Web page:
Archive for the ‘Shows’ category

On humility….

March 2, 2016

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Yes, that’s a litter box under my press. As Tennyson fades into extreme old age, he chose the space where I kept my rags under my press as his salle de bain, so it seemed to make sense to move his litter there. Also, using an antique section of banister, we are able to keep the dogs from devouring the contents of the litter, which is simply gross and where I draw the line at humility. It means as I work on getting the type printing just right or fighting with make-ready on wood engravings, I catch the occasional whiff of…. Is it me? Surely not! Ahhh, the cat.

The press, being both the source of beauty, elegance and style – and Tennyson’s depository – does bring me down to earth when things are going well, as they have been for the past year or so. In 2015, I received word that the University of Toronto’s Fisher Library wanted to acquire all books and broadsides printed to date, with a keen interest in anything else I come up with.

The year also saw me blaze through 20 shows: indoor with table or booth, and outdoor under tent. These shows were on the whole very successful, and just a few changes I will be repeating the same number in 2016. Shows are a wonderful way to meet new people, and to keep up with friends and collectors.

As for what shows I’ll be doing, I’ll be adding a page to this blog, but a listing will also appear in my newly reinvigorated website, complete with an on-line store for prints, all to be found at www.greyweatherspress.com

The biggest news this year will be the release of the most ambitious project yet from the press: Ecclesiastes. Yes, Greyweathers Press is getting biblical, with a heft that will weigh in at an estimated 80 pages of beautiful Arches Text Wove, illustrated with 60 odd wood engravings. Stay tuned, a detailed announcement is forthcoming.

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An early draft of the title page design.

So with all of this activity, Tennyson’s periodic visits to my press keep me from getting too full of myself, and rightly so. It is all about the work, after all, and not the accolades.

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You can’t beat City Hall…. for art!

September 14, 2015

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So it’s back to Toronto this week to set up at the Toronto Outdoor Art Expo, held at Nathan Philips Square in the shadow of City Hall on September 18, 19, and 20. Don’t miss this art extravaganza!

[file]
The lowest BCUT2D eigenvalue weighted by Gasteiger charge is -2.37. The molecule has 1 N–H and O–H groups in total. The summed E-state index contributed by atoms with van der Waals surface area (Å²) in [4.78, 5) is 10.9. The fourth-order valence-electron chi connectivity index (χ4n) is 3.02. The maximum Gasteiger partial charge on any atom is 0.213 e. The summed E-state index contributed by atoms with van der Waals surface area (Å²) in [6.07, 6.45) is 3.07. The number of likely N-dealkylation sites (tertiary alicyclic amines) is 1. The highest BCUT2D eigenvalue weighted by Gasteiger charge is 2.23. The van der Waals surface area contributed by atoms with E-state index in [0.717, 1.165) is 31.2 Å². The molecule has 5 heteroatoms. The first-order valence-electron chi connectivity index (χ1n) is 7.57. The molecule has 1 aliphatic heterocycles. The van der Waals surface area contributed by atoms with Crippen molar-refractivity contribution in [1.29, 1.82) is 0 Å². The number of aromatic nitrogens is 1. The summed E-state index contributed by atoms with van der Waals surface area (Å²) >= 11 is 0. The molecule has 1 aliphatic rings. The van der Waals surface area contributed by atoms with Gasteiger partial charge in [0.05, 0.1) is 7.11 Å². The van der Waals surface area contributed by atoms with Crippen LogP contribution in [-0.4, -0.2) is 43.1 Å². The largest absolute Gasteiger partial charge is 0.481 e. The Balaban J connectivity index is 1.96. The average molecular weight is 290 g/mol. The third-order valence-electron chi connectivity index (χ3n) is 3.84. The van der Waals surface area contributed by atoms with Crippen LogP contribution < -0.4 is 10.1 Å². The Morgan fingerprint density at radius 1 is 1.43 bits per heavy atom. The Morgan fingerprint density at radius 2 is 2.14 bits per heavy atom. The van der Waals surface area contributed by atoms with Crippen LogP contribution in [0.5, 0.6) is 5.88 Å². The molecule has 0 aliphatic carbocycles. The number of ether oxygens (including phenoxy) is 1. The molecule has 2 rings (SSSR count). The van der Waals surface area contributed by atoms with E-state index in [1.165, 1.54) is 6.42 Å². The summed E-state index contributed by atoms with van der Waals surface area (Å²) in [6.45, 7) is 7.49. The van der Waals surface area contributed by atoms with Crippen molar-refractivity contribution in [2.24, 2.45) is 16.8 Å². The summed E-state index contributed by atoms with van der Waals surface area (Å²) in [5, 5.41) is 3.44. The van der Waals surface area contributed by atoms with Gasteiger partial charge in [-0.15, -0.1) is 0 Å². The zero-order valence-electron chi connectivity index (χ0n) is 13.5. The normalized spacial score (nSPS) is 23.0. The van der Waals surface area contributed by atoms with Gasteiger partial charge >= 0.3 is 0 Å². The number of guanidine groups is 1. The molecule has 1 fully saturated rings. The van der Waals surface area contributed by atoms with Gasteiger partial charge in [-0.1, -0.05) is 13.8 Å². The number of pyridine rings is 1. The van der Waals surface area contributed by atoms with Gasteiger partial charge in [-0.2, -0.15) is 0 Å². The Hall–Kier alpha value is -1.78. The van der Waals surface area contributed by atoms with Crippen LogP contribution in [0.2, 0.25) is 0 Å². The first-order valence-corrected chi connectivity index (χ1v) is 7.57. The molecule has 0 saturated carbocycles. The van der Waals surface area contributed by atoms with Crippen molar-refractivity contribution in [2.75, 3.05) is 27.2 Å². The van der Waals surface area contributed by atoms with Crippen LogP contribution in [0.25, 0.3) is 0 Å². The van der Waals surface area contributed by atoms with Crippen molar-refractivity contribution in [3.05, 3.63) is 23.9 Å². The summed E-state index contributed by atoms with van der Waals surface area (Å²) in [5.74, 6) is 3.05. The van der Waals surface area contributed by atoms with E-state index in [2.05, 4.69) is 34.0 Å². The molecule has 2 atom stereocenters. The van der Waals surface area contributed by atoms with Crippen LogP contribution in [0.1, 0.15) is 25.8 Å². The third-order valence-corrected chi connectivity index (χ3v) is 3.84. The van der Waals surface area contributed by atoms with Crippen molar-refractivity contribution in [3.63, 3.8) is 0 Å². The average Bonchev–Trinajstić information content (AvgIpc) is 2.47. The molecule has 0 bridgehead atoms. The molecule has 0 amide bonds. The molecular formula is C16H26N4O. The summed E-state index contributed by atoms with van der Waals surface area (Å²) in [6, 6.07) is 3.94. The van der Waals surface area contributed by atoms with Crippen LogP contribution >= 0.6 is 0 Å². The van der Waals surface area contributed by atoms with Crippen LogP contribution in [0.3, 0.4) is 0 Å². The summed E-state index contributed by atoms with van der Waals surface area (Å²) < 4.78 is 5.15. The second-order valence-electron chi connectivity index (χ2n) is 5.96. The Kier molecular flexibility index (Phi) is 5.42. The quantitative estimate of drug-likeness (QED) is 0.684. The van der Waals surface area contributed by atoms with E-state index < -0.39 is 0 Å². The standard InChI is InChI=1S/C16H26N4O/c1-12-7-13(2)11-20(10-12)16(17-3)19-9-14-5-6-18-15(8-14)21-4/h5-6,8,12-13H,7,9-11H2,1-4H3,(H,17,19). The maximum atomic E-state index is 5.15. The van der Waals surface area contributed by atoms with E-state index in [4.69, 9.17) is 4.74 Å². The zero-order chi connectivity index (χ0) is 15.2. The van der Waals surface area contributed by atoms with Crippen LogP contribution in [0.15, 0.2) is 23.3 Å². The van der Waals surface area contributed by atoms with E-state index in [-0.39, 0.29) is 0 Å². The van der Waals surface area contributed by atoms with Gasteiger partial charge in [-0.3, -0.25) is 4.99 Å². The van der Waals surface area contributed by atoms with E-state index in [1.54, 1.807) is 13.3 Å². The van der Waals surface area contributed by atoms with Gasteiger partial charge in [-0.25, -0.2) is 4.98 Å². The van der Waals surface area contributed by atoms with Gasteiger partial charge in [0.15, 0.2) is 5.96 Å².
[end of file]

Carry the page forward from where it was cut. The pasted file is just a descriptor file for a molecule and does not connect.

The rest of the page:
Book Arts & Small Press Show in Toronto

August 21, 2015

Two years ago I had the privilege to show my books in the womb of the Fisher Rare Book Library at University of Toronto. It’s happening again on September 12, 2015 from 10 to 5 pm at 120 St. George Street in Toronto, Canada. For more info, click here.

A view of what participants and attendees of the Fisher Small and Fine Press Fair see all day.

A view of what participants and attendees of the Fisher Small and Fine Press Fair see all day.

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Next! Bon Echo Park show

July 20, 2015

Early next Friday morning, Holly and I will be heading north by north-west to Bon Echo Park, where I will be setting up for three days, once again out in the woods, although this time it is in a rather large clearing. And once again, we’re hoping for pleasant weather and lots of patrons. At last weekend’s Fantasy in the Forest, I revealed and offered for sale illustrations from the upcoming book, The Sorcerer and the Seventh Daughter. The vaguely fantastical nature of the engravings fit nicely with the show. There will be new work for Bon Echo as well, but it will be more in tune with nature, the joys of the woodlands and lakes, and an homage to the Group of Seven.

artshowposter15Note that there is admission to the park, but not to the show itself.

Forest fantasy over for another year

July 20, 2015

After two very successful, if rather hot and sticky, days in the woods, we are home. We met many new people who had not been to the show before, which means word of the show and promotion is reaching new markets. My hat’s off to Jamie and Annette Brick and their helpers for all their hard work, in sometimes less than ideal conditions, and this, their 20th anniversary show. Myself, I’m looking forward to exhibiting for the next 20 years!

Kudos to those who wore rather hot costumes throughout a very warm and humid day in the woods.

IMG_2721 copyOn of the features that makes Fantasy in the Forest so wonderful an experience is the beautiful singing Maria and Albert, and now their son. The singing is operatic and sometimes haunting; we were grateful to be close to these extraordinary performers.

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Forest Fantasy grooves Alice theme this year

July 17, 2015
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Sketch for title page illustration for The Truth About Rabbits